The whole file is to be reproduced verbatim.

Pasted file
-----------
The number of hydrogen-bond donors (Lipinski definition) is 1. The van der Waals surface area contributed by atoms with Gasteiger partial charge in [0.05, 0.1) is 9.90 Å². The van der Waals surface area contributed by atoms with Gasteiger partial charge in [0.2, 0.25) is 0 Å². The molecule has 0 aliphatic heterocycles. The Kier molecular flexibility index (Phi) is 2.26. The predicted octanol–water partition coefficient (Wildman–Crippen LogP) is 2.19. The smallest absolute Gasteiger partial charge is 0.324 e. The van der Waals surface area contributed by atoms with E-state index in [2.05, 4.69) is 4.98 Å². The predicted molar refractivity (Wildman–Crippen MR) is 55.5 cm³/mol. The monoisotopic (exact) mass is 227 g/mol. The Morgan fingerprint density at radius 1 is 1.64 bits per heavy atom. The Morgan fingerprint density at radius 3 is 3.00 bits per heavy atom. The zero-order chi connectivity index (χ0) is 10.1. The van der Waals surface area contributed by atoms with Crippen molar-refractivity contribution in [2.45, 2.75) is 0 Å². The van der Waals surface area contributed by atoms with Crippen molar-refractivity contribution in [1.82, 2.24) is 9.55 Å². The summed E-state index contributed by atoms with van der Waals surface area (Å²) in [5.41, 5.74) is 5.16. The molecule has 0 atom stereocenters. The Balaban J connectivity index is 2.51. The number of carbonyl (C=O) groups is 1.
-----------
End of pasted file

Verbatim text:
The number of hydrogen-bond donors (Lipinski definition) is 1. The van der Waals surface area contributed by atoms with Gasteiger partial charge in [0.05, 0.1) is 9.90 Å². The van der Waals surface area contributed by atoms with Gasteiger partial charge in [0.2, 0.25) is 0 Å². The molecule has 0 aliphatic heterocycles. The Kier molecular flexibility index (Phi) is 2.26. The predicted octanol–water partition coefficient (Wildman–Crippen LogP) is 2.19. The smallest absolute Gasteiger partial charge is 0.324 e. The van der Waals surface area contributed by atoms with E-state index in [2.05, 4.69) is 4.98 Å². The predicted molar refractivity (Wildman–Crippen MR) is 55.5 cm³/mol. The monoisotopic (exact) mass is 227 g/mol. The Morgan fingerprint density at radius 1 is 1.64 bits per heavy atom. The Morgan fingerprint density at radius 3 is 3.00 bits per heavy atom. The zero-order chi connectivity index (χ0) is 10.1. The van der Waals surface area contributed by atoms with Crippen molar-refractivity contribution in [2.45, 2.75) is 0 Å². The van der Waals surface area contributed by atoms with Crippen molar-refractivity contribution in [1.82, 2.24) is 9.55 Å². The summed E-state index contributed by atoms with van der Waals surface area (Å²) in [5.41, 5.74) is 5.16. The molecule has 0 atom stereocenters. The Balaban J connectivity index is 2.51. The number of carbonyl (C=O) groups is 1.